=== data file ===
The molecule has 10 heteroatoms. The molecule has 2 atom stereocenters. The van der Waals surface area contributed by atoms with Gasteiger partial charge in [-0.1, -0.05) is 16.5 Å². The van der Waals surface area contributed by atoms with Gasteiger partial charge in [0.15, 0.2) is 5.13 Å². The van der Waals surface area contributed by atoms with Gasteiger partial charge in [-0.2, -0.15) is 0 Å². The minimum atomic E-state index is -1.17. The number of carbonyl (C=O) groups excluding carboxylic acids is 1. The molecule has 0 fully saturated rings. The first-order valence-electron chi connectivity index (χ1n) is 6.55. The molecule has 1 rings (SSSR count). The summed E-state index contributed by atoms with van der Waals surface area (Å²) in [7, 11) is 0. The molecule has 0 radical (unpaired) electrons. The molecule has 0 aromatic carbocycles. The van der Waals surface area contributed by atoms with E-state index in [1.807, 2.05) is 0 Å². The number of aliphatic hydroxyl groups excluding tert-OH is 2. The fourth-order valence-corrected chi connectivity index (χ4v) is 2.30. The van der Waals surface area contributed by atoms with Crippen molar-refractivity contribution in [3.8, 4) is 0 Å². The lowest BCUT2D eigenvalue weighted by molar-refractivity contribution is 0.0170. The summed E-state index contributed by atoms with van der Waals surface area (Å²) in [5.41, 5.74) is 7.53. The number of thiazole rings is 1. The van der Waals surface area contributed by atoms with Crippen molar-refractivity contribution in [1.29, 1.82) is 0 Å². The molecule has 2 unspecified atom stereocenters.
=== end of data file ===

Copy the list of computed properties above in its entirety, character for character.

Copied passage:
The molecule has 10 heteroatoms. The molecule has 2 atom stereocenters. The van der Waals surface area contributed by atoms with Gasteiger partial charge in [-0.1, -0.05) is 16.5 Å². The van der Waals surface area contributed by atoms with Gasteiger partial charge in [0.15, 0.2) is 5.13 Å². The van der Waals surface area contributed by atoms with Gasteiger partial charge in [-0.2, -0.15) is 0 Å². The minimum atomic E-state index is -1.17. The number of carbonyl (C=O) groups excluding carboxylic acids is 1. The molecule has 0 fully saturated rings. The first-order valence-electron chi connectivity index (χ1n) is 6.55. The molecule has 1 rings (SSSR count). The summed E-state index contributed by atoms with van der Waals surface area (Å²) in [7, 11) is 0. The molecule has 0 radical (unpaired) electrons. The molecule has 0 aromatic carbocycles. The van der Waals surface area contributed by atoms with E-state index in [1.807, 2.05) is 0 Å². The number of aliphatic hydroxyl groups excluding tert-OH is 2. The fourth-order valence-corrected chi connectivity index (χ4v) is 2.30. The van der Waals surface area contributed by atoms with Crippen molar-refractivity contribution in [3.8, 4) is 0 Å². The lowest BCUT2D eigenvalue weighted by molar-refractivity contribution is 0.0170. The summed E-state index contributed by atoms with van der Waals surface area (Å²) in [5.41, 5.74) is 7.53. The number of thiazole rings is 1. The van der Waals surface area contributed by atoms with Crippen molar-refractivity contribution in [1.29, 1.82) is 0 Å². The molecule has 2 unspecified atom stereocenters.